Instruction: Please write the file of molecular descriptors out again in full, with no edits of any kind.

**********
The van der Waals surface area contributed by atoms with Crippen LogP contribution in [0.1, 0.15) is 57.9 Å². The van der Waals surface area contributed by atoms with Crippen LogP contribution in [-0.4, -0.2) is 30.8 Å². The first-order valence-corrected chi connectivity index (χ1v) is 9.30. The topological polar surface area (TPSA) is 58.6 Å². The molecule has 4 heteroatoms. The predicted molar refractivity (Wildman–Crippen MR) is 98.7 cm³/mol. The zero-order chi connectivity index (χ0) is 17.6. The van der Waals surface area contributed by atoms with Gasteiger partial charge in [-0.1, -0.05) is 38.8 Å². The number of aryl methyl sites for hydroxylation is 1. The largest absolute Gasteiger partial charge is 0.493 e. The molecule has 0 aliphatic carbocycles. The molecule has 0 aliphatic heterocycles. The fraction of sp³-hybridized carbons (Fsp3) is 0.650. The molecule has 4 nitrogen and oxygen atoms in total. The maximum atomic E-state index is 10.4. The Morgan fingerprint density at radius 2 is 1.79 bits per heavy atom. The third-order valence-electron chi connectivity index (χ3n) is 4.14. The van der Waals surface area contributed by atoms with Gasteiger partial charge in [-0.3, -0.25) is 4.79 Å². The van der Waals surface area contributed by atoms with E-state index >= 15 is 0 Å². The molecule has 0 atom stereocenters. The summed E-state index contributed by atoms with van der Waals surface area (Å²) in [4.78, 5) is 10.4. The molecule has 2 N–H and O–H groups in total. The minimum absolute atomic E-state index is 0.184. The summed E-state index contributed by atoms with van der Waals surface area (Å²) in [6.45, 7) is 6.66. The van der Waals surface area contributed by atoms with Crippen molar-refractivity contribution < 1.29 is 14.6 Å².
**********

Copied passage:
The van der Waals surface area contributed by atoms with Crippen LogP contribution in [0.1, 0.15) is 57.9 Å². The van der Waals surface area contributed by atoms with Crippen LogP contribution in [-0.4, -0.2) is 30.8 Å². The first-order valence-corrected chi connectivity index (χ1v) is 9.30. The topological polar surface area (TPSA) is 58.6 Å². The molecule has 4 heteroatoms. The predicted molar refractivity (Wildman–Crippen MR) is 98.7 cm³/mol. The zero-order chi connectivity index (χ0) is 17.6. The van der Waals surface area contributed by atoms with Gasteiger partial charge in [-0.1, -0.05) is 38.8 Å². The number of aryl methyl sites for hydroxylation is 1. The largest absolute Gasteiger partial charge is 0.493 e. The molecule has 0 aliphatic carbocycles. The molecule has 0 aliphatic heterocycles. The fraction of sp³-hybridized carbons (Fsp3) is 0.650. The molecule has 4 nitrogen and oxygen atoms in total. The maximum atomic E-state index is 10.4. The Morgan fingerprint density at radius 2 is 1.79 bits per heavy atom. The third-order valence-electron chi connectivity index (χ3n) is 4.14. The van der Waals surface area contributed by atoms with Gasteiger partial charge in [-0.3, -0.25) is 4.79 Å². The van der Waals surface area contributed by atoms with E-state index >= 15 is 0 Å². The molecule has 0 atom stereocenters. The summed E-state index contributed by atoms with van der Waals surface area (Å²) in [4.78, 5) is 10.4. The molecule has 2 N–H and O–H groups in total. The minimum absolute atomic E-state index is 0.184. The summed E-state index contributed by atoms with van der Waals surface area (Å²) in [6.45, 7) is 6.66. The van der Waals surface area contributed by atoms with Crippen molar-refractivity contribution < 1.29 is 14.6 Å².